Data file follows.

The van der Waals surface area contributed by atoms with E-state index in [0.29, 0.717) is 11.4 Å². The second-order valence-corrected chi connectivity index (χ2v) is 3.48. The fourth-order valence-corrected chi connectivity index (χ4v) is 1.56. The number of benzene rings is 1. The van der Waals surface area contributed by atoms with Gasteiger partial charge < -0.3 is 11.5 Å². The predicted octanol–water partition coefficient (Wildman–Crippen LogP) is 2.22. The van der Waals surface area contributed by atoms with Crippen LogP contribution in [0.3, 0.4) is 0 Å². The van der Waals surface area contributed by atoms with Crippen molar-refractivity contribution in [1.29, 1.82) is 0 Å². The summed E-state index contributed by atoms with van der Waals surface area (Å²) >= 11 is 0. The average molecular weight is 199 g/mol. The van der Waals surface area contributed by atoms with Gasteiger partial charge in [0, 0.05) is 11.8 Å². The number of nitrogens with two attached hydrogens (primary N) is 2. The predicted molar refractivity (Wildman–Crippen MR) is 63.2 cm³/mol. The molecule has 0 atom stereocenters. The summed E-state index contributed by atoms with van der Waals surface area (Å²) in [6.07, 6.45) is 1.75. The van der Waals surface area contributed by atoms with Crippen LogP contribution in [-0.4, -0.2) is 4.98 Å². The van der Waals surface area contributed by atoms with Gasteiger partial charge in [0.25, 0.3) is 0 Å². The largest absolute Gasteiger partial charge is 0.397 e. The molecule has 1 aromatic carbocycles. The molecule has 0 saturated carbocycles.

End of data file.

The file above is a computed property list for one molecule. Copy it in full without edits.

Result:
The van der Waals surface area contributed by atoms with E-state index in [0.29, 0.717) is 11.4 Å². The second-order valence-corrected chi connectivity index (χ2v) is 3.48. The fourth-order valence-corrected chi connectivity index (χ4v) is 1.56. The number of benzene rings is 1. The van der Waals surface area contributed by atoms with Gasteiger partial charge < -0.3 is 11.5 Å². The predicted octanol–water partition coefficient (Wildman–Crippen LogP) is 2.22. The van der Waals surface area contributed by atoms with Crippen LogP contribution in [0.3, 0.4) is 0 Å². The van der Waals surface area contributed by atoms with Crippen molar-refractivity contribution in [1.29, 1.82) is 0 Å². The summed E-state index contributed by atoms with van der Waals surface area (Å²) >= 11 is 0. The average molecular weight is 199 g/mol. The van der Waals surface area contributed by atoms with Gasteiger partial charge in [0, 0.05) is 11.8 Å². The number of nitrogens with two attached hydrogens (primary N) is 2. The predicted molar refractivity (Wildman–Crippen MR) is 63.2 cm³/mol. The molecule has 0 atom stereocenters. The summed E-state index contributed by atoms with van der Waals surface area (Å²) in [6.07, 6.45) is 1.75. The van der Waals surface area contributed by atoms with Crippen LogP contribution in [-0.4, -0.2) is 4.98 Å². The van der Waals surface area contributed by atoms with Gasteiger partial charge in [0.25, 0.3) is 0 Å². The largest absolute Gasteiger partial charge is 0.397 e. The molecule has 1 aromatic carbocycles. The molecule has 0 saturated carbocycles.